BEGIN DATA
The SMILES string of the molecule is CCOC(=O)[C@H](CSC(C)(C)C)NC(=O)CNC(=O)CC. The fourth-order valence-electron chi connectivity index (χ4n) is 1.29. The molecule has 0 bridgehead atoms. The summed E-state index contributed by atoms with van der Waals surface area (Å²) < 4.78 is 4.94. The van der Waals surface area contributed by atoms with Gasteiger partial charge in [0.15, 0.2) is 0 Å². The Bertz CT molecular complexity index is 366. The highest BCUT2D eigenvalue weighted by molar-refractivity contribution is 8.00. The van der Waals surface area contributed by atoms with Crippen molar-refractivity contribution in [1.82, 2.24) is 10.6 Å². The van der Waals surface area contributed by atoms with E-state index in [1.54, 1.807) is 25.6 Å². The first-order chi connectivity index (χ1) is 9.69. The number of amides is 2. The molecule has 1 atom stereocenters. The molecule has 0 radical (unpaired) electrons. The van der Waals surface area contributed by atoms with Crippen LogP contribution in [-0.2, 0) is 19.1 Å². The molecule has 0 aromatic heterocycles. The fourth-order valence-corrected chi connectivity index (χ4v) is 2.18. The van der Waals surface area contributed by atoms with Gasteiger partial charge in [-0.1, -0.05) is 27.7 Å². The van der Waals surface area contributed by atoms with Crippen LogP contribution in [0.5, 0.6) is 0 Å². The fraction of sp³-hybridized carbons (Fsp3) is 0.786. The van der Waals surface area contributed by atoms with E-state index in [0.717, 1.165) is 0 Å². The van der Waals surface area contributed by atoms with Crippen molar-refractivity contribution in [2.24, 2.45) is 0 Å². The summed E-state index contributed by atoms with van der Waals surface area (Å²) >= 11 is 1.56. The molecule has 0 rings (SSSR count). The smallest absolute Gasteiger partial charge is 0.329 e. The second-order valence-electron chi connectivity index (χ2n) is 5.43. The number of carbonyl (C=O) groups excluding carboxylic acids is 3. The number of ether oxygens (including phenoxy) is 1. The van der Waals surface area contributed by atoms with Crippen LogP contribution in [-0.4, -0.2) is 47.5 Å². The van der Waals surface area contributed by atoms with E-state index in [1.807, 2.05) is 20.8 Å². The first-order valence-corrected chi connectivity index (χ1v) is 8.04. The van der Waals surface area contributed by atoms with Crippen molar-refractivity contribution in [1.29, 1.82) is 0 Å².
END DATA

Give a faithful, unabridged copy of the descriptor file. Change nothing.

The SMILES string of the molecule is CCOC(=O)[C@H](CSC(C)(C)C)NC(=O)CNC(=O)CC. The fourth-order valence-electron chi connectivity index (χ4n) is 1.29. The molecule has 0 bridgehead atoms. The summed E-state index contributed by atoms with van der Waals surface area (Å²) < 4.78 is 4.94. The van der Waals surface area contributed by atoms with Gasteiger partial charge in [0.15, 0.2) is 0 Å². The Bertz CT molecular complexity index is 366. The highest BCUT2D eigenvalue weighted by molar-refractivity contribution is 8.00. The van der Waals surface area contributed by atoms with Crippen molar-refractivity contribution in [1.82, 2.24) is 10.6 Å². The van der Waals surface area contributed by atoms with E-state index in [1.54, 1.807) is 25.6 Å². The first-order chi connectivity index (χ1) is 9.69. The number of amides is 2. The molecule has 1 atom stereocenters. The molecule has 0 radical (unpaired) electrons. The van der Waals surface area contributed by atoms with Crippen LogP contribution in [-0.2, 0) is 19.1 Å². The molecule has 0 aromatic heterocycles. The fourth-order valence-corrected chi connectivity index (χ4v) is 2.18. The van der Waals surface area contributed by atoms with Gasteiger partial charge in [-0.1, -0.05) is 27.7 Å². The van der Waals surface area contributed by atoms with Crippen LogP contribution in [0.5, 0.6) is 0 Å². The fraction of sp³-hybridized carbons (Fsp3) is 0.786. The van der Waals surface area contributed by atoms with E-state index in [0.717, 1.165) is 0 Å². The van der Waals surface area contributed by atoms with Crippen molar-refractivity contribution in [2.24, 2.45) is 0 Å². The summed E-state index contributed by atoms with van der Waals surface area (Å²) >= 11 is 1.56. The molecule has 0 rings (SSSR count). The smallest absolute Gasteiger partial charge is 0.329 e. The second-order valence-electron chi connectivity index (χ2n) is 5.43. The number of carbonyl (C=O) groups excluding carboxylic acids is 3. The number of ether oxygens (including phenoxy) is 1. The van der Waals surface area contributed by atoms with Crippen LogP contribution in [-0.4, -0.2) is 47.5 Å². The van der Waals surface area contributed by atoms with E-state index in [1.807, 2.05) is 20.8 Å². The first-order valence-corrected chi connectivity index (χ1v) is 8.04. The van der Waals surface area contributed by atoms with Crippen molar-refractivity contribution in [1.29, 1.82) is 0 Å².